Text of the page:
The Pocket, the Groove, and the Zone are all terms used to describe what happens when a mix engineer gets it right. Each of the musical elements is in balance with the others, and the triad of rhythm, melody, and harmony has formed the perfect relationship. All is right with the world. Whether from force of persona or sheer luck, the Zone occasionally smiles on us, albeit not often enough. But, is there a way to analyze and then codify these elements into a repeatable process? In other words, is there a way to make the art more of a science? Maybe.
The first step toward a better mix is to confirm the stage inputs are optimized. Is the guitar amp mic just off the grille pointed upward at a forty-five degree angle to capture good guitar tone while rejecting floor bounce from nearby instruments? Are the null points on the vocal mics pointed at the horns on the floor monitors to maximize gain-before-feedback? Are the drum mics positioned to minimize interference with each other? Is the direct box on the keys capable of handling the saturated pad signals generated? The best mixes always start at the front of the audio chain.
Gain is not volume; it is more akin to leveling the signals for the console.
Second, check the gain staging for each input. Gain is not volume; it is more akin to leveling the signals for the console. Just as a jet-way in an airport terminal raises and lowers to match different aircraft to the terminal floor height, so the gain control matches every input to the level the console wants to see. Gain should be set so that maximum input extends to just below the clipping point. Typical levels will then reside around the zero mark on the meter with the fader set to zero. This method allows the console the greatest range of usable signal above the noise floor and below clipping.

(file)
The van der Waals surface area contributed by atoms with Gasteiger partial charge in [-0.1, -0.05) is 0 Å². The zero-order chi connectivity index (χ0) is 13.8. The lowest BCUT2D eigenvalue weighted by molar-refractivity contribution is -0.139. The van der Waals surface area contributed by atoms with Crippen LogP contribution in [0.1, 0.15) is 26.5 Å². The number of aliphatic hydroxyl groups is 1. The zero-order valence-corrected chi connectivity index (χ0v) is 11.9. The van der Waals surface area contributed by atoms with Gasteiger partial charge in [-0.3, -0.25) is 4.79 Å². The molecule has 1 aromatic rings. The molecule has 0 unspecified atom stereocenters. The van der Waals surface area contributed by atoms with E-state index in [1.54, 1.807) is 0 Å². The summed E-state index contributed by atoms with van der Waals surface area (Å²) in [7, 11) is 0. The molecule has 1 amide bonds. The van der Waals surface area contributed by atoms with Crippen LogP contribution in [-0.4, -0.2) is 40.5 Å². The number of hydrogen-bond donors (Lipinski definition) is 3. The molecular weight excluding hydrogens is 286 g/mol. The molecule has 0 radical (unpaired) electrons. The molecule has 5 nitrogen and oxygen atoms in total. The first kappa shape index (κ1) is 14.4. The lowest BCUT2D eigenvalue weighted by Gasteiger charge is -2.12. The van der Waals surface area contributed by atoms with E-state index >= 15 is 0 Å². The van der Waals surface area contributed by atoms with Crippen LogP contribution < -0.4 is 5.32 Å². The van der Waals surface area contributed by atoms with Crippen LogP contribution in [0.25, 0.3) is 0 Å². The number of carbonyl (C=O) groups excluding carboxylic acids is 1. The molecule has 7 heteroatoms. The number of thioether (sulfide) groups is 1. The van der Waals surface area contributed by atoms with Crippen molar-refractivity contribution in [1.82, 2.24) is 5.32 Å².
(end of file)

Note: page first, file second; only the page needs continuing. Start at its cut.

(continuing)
Third, use board EQ for tonal shaping and to fit the pieces of the mix puzzle together. When a “gaggle” of vocalists presents a wall of sound, break it up by limiting the range each section occupies. For instance, sopranos have their lowest note at A220, so get rid of everything below 220Hz in their channels. Use a judicious cut around 400Hz for male vocals and about 530Hz for females to clear up the “muddiness” that occurs when multiple voices sing together.
A better approach is to use as little compression as possible and only touch the signals that are out of bounds when they do go astray.
Next, look to dynamics control to serve as a third hand. Since digital consoles have compression, limiting, and gating on every channel, it is tempting to “lock down” the mix across the board; unfortunately, this action takes all the energy out of the mix. A better approach is to use as little compression as possible and only touch the signals that are out of bounds when they do go astray. For vocals or lead guitar, set the threshold high enough so only peaks are affected and set attack at 25ms and release around half a second with a ratio of 4:1. Avoid gates for any signals other than toms and noisy instrument amps.
Finally, mentally walk through the mix, listening for each component seen on stage translating to a demonstrable part of the mix. If the keys can be seen playing, but not heard doing so, don’t turn up the keys, turn something else down that is in the way of the keys being heard. Let the hi-hat reside in a narrow band above the acoustic guitar, not in the same region where there will be conflict. Scoop out a place for the bass guitar to shine between the thud (65Hz) and snap (3KHz) of the kick drum by reducing the response of channel one from 125Hz to 1KHz, reserving that area for bass guitar. Naturally, the bass will extend below and above that range, but it is highlighted there.
The perfect mix will always be beyond us; but like light-speed, we can get very close.